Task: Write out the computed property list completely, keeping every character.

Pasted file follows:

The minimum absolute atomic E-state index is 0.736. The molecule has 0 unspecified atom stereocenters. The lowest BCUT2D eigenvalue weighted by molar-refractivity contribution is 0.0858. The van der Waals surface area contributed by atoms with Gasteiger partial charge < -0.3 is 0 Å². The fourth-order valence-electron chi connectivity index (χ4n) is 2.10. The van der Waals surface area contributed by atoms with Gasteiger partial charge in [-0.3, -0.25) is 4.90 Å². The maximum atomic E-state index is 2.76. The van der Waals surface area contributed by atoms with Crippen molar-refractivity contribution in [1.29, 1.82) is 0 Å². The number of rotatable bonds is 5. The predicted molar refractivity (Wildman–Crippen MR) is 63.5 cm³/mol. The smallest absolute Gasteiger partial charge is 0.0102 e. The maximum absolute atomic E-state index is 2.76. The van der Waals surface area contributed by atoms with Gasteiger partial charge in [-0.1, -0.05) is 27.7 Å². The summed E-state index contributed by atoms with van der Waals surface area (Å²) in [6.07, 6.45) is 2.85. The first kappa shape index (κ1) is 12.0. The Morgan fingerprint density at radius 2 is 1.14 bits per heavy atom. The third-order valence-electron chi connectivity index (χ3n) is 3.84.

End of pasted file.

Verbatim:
The minimum absolute atomic E-state index is 0.736. The molecule has 0 unspecified atom stereocenters. The lowest BCUT2D eigenvalue weighted by molar-refractivity contribution is 0.0858. The van der Waals surface area contributed by atoms with Gasteiger partial charge < -0.3 is 0 Å². The fourth-order valence-electron chi connectivity index (χ4n) is 2.10. The van der Waals surface area contributed by atoms with Gasteiger partial charge in [-0.3, -0.25) is 4.90 Å². The maximum atomic E-state index is 2.76. The van der Waals surface area contributed by atoms with Crippen molar-refractivity contribution in [1.29, 1.82) is 0 Å². The number of rotatable bonds is 5. The predicted molar refractivity (Wildman–Crippen MR) is 63.5 cm³/mol. The smallest absolute Gasteiger partial charge is 0.0102 e. The maximum absolute atomic E-state index is 2.76. The van der Waals surface area contributed by atoms with Gasteiger partial charge in [-0.1, -0.05) is 27.7 Å². The summed E-state index contributed by atoms with van der Waals surface area (Å²) in [6.07, 6.45) is 2.85. The first kappa shape index (κ1) is 12.0. The Morgan fingerprint density at radius 2 is 1.14 bits per heavy atom. The third-order valence-electron chi connectivity index (χ3n) is 3.84.